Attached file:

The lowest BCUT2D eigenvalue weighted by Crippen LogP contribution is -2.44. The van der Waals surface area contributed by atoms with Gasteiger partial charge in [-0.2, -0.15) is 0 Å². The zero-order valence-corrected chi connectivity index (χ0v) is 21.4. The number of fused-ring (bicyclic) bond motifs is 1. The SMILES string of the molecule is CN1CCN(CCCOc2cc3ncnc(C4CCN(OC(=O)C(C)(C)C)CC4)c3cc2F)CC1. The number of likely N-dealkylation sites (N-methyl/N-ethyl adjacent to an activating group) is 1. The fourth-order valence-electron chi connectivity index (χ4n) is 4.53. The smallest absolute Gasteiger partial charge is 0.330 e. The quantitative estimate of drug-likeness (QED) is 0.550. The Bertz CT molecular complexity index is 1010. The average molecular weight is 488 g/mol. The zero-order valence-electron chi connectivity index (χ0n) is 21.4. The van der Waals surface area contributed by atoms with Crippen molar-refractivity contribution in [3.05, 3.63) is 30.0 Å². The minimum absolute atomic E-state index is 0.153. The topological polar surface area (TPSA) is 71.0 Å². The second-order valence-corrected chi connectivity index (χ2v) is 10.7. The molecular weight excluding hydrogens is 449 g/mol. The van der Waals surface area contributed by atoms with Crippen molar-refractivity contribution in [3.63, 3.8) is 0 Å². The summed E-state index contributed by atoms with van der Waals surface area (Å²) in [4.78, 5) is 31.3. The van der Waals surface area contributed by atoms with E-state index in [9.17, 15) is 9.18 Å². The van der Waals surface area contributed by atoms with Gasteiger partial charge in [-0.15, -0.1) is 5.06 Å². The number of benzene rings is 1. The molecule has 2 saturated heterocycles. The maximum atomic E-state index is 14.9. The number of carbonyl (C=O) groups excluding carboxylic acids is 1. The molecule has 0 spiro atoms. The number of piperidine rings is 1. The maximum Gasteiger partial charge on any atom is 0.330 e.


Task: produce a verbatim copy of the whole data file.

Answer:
The lowest BCUT2D eigenvalue weighted by Crippen LogP contribution is -2.44. The van der Waals surface area contributed by atoms with Gasteiger partial charge in [-0.2, -0.15) is 0 Å². The zero-order valence-corrected chi connectivity index (χ0v) is 21.4. The number of fused-ring (bicyclic) bond motifs is 1. The SMILES string of the molecule is CN1CCN(CCCOc2cc3ncnc(C4CCN(OC(=O)C(C)(C)C)CC4)c3cc2F)CC1. The number of likely N-dealkylation sites (N-methyl/N-ethyl adjacent to an activating group) is 1. The fourth-order valence-electron chi connectivity index (χ4n) is 4.53. The smallest absolute Gasteiger partial charge is 0.330 e. The quantitative estimate of drug-likeness (QED) is 0.550. The Bertz CT molecular complexity index is 1010. The average molecular weight is 488 g/mol. The zero-order valence-electron chi connectivity index (χ0n) is 21.4. The van der Waals surface area contributed by atoms with Crippen molar-refractivity contribution in [3.05, 3.63) is 30.0 Å². The minimum absolute atomic E-state index is 0.153. The topological polar surface area (TPSA) is 71.0 Å². The second-order valence-corrected chi connectivity index (χ2v) is 10.7. The molecular weight excluding hydrogens is 449 g/mol. The van der Waals surface area contributed by atoms with Crippen molar-refractivity contribution in [3.63, 3.8) is 0 Å². The summed E-state index contributed by atoms with van der Waals surface area (Å²) in [4.78, 5) is 31.3. The van der Waals surface area contributed by atoms with E-state index in [9.17, 15) is 9.18 Å². The van der Waals surface area contributed by atoms with Gasteiger partial charge in [-0.15, -0.1) is 5.06 Å². The number of benzene rings is 1. The molecule has 2 saturated heterocycles. The maximum atomic E-state index is 14.9. The number of carbonyl (C=O) groups excluding carboxylic acids is 1. The molecule has 0 spiro atoms. The number of piperidine rings is 1. The maximum Gasteiger partial charge on any atom is 0.330 e.